This is her favourite time of day,
by Emma Jane Pearson
Just gone past eleven thirty,
And nearing the time
When what has happened that day
Will soon be yesterday,
And all the wrongs of the day,
Can be corrected tomorrow,
As the new day is just about to start.
All around her is the darkness,
Looming in through the bedroom window,
And into her bedroom,
She scans the nightly black sky,
And spies the moon,
Which it’s light shines down upon her,
Leaving a distorted shadowed silhouette,
From where she is resting.
Then she looks in the opposite direction,
With the moon on the left,
And the rest of the world to her right.
She finds up high in the sky 100 little lights,
Each of them glistening and glistering,
Like a single mirror on a disco ball,
Reflecting off whatever light strikes it,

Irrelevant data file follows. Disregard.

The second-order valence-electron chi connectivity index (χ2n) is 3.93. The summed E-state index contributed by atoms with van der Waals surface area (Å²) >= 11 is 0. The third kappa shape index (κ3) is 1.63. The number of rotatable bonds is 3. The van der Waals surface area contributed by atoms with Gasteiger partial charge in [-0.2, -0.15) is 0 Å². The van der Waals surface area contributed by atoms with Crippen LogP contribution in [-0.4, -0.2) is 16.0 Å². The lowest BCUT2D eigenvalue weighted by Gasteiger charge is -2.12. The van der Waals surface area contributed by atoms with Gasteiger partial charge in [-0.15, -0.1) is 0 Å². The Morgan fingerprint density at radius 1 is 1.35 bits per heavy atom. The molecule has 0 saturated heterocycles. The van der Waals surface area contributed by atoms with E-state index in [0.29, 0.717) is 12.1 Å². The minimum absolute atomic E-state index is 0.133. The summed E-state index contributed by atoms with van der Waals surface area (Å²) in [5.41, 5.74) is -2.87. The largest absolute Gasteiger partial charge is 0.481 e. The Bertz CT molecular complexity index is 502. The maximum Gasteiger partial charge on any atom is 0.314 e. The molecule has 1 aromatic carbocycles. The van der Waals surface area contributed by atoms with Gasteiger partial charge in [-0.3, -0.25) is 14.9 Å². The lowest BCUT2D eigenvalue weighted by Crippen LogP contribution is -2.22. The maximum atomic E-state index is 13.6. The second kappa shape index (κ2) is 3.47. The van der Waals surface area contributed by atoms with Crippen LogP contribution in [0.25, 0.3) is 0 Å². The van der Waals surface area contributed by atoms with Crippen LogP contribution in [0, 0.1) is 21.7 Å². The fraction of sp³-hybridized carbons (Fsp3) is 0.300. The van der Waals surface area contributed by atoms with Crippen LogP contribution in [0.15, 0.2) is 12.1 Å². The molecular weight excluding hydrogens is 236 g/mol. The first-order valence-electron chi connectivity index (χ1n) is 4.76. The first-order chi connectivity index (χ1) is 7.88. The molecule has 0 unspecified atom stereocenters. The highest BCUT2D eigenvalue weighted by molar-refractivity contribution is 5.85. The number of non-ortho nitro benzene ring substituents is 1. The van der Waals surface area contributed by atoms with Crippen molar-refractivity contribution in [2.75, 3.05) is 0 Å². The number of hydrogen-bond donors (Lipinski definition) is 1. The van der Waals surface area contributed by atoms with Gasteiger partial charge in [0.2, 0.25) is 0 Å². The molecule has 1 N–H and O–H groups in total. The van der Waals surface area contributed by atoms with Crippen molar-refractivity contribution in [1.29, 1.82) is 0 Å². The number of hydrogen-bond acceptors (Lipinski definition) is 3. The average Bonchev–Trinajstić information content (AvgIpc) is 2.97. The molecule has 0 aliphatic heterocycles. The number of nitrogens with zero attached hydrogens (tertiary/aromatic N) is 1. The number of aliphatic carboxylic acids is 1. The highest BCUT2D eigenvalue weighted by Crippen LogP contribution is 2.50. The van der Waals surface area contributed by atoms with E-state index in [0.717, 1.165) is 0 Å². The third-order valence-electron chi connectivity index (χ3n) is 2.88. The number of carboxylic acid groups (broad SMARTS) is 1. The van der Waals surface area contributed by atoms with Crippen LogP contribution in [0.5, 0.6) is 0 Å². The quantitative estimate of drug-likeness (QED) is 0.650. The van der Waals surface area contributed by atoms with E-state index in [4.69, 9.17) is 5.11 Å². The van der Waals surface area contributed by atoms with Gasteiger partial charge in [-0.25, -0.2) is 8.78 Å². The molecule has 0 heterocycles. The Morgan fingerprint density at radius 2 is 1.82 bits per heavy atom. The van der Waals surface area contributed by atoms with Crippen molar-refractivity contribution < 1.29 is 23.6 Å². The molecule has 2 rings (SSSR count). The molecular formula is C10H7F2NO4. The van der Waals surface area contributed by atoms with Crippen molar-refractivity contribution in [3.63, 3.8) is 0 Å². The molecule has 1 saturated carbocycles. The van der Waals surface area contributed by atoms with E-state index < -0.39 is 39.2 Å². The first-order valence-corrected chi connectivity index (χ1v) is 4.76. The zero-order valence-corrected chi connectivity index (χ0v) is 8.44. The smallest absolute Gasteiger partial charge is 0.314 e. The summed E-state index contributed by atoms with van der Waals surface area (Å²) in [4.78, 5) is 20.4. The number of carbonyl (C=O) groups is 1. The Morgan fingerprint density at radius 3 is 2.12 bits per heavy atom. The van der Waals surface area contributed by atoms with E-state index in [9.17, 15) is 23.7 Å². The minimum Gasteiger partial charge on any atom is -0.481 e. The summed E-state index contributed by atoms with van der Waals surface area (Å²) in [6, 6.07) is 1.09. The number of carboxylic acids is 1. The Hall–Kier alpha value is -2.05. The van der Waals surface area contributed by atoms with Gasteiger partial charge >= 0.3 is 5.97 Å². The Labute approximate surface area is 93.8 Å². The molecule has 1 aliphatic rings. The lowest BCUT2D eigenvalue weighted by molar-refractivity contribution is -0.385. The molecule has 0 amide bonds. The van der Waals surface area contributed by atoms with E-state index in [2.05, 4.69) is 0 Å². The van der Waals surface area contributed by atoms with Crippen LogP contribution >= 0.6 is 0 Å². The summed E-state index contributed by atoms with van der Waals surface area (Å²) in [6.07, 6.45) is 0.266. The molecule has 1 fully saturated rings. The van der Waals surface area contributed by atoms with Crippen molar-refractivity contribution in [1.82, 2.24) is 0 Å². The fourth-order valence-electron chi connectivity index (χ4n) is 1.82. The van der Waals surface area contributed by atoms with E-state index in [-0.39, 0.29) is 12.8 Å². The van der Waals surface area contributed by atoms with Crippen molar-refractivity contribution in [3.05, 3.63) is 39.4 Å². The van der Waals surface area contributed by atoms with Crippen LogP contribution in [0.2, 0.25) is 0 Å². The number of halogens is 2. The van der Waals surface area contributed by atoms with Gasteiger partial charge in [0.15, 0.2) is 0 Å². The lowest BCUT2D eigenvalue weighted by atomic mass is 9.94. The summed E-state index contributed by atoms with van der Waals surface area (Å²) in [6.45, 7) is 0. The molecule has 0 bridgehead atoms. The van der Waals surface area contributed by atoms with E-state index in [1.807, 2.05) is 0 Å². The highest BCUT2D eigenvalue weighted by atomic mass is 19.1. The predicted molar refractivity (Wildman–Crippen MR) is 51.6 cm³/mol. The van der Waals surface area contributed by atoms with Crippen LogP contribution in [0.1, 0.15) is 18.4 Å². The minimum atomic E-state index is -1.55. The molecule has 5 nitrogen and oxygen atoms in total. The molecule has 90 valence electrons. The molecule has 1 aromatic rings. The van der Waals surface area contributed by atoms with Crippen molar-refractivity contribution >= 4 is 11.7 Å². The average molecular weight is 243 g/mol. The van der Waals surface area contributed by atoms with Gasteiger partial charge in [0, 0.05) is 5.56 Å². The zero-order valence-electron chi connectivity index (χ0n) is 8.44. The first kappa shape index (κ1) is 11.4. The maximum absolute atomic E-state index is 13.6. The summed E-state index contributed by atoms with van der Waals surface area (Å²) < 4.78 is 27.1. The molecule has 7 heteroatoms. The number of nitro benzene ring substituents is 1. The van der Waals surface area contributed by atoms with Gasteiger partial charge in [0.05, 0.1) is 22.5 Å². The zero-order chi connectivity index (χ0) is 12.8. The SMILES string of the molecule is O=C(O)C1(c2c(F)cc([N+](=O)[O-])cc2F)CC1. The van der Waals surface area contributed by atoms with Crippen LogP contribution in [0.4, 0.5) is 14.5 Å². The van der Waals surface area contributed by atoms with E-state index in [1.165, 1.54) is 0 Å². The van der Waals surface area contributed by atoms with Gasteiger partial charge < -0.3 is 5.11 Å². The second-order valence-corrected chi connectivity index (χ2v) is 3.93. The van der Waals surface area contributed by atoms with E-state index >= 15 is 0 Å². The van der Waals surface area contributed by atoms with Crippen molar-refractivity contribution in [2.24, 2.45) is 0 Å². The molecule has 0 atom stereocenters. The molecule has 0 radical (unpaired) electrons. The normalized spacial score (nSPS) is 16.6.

And into the eyes of whomever it comes to meet.
Solely when she examines the heavens,
Again so carefree and prudently,
She spies another 10,000 little lights,
Higher up in nightly black sky,
And they are even more mesmerising,
Than the first quick glance,
That she came to see them,
Her eyes even becoming squinted from looking.
As she thinks, one of the 10,000 stars,
As fine as a single grain of sand,
Now separated and departed from the others,
Falls into her line of eye contact,
And closing her weary ocean blue eyes,
She makes a wish as it falls,
And wishes upon the one person,
Who was the reason for looking up at the sky
In the very first place.